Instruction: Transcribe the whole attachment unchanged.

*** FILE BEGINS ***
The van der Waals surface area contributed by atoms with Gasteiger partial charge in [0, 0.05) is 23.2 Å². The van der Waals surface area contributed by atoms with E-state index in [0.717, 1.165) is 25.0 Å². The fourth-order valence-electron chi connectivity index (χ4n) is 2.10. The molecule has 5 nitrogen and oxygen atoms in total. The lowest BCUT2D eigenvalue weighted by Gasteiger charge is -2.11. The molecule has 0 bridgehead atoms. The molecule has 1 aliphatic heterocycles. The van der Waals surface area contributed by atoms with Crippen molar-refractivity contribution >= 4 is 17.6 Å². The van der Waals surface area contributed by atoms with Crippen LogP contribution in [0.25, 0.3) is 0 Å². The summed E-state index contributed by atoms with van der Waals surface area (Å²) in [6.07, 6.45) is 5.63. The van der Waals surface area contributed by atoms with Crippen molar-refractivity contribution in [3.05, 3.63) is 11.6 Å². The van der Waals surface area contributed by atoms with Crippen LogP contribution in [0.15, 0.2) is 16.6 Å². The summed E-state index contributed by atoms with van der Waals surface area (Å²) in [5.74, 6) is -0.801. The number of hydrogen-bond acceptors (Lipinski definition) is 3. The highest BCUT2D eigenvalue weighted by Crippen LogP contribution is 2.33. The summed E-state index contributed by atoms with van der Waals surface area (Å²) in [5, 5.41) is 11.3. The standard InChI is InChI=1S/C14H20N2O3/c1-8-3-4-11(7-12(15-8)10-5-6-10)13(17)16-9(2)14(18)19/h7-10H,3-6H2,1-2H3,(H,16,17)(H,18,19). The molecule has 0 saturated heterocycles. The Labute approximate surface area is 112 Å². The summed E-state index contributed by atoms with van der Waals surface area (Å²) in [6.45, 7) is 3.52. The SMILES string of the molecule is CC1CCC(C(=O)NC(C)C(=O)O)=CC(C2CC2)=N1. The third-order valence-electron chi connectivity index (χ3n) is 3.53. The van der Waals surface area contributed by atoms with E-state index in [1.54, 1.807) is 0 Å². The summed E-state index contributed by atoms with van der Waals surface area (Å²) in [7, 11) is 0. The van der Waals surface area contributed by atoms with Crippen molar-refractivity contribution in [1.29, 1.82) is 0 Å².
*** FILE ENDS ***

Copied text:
The van der Waals surface area contributed by atoms with Gasteiger partial charge in [0, 0.05) is 23.2 Å². The van der Waals surface area contributed by atoms with E-state index in [0.717, 1.165) is 25.0 Å². The fourth-order valence-electron chi connectivity index (χ4n) is 2.10. The molecule has 5 nitrogen and oxygen atoms in total. The lowest BCUT2D eigenvalue weighted by Gasteiger charge is -2.11. The molecule has 0 bridgehead atoms. The molecule has 1 aliphatic heterocycles. The van der Waals surface area contributed by atoms with Crippen molar-refractivity contribution >= 4 is 17.6 Å². The van der Waals surface area contributed by atoms with Crippen LogP contribution in [0.25, 0.3) is 0 Å². The summed E-state index contributed by atoms with van der Waals surface area (Å²) in [6.07, 6.45) is 5.63. The van der Waals surface area contributed by atoms with Crippen molar-refractivity contribution in [3.05, 3.63) is 11.6 Å². The van der Waals surface area contributed by atoms with Crippen LogP contribution in [0.15, 0.2) is 16.6 Å². The summed E-state index contributed by atoms with van der Waals surface area (Å²) in [5.74, 6) is -0.801. The number of hydrogen-bond acceptors (Lipinski definition) is 3. The highest BCUT2D eigenvalue weighted by Crippen LogP contribution is 2.33. The summed E-state index contributed by atoms with van der Waals surface area (Å²) in [5, 5.41) is 11.3. The standard InChI is InChI=1S/C14H20N2O3/c1-8-3-4-11(7-12(15-8)10-5-6-10)13(17)16-9(2)14(18)19/h7-10H,3-6H2,1-2H3,(H,16,17)(H,18,19). The molecule has 0 saturated heterocycles. The Labute approximate surface area is 112 Å². The summed E-state index contributed by atoms with van der Waals surface area (Å²) in [6.45, 7) is 3.52. The SMILES string of the molecule is CC1CCC(C(=O)NC(C)C(=O)O)=CC(C2CC2)=N1. The third-order valence-electron chi connectivity index (χ3n) is 3.53. The van der Waals surface area contributed by atoms with E-state index in [1.54, 1.807) is 0 Å². The summed E-state index contributed by atoms with van der Waals surface area (Å²) in [7, 11) is 0. The van der Waals surface area contributed by atoms with Crippen molar-refractivity contribution in [1.29, 1.82) is 0 Å².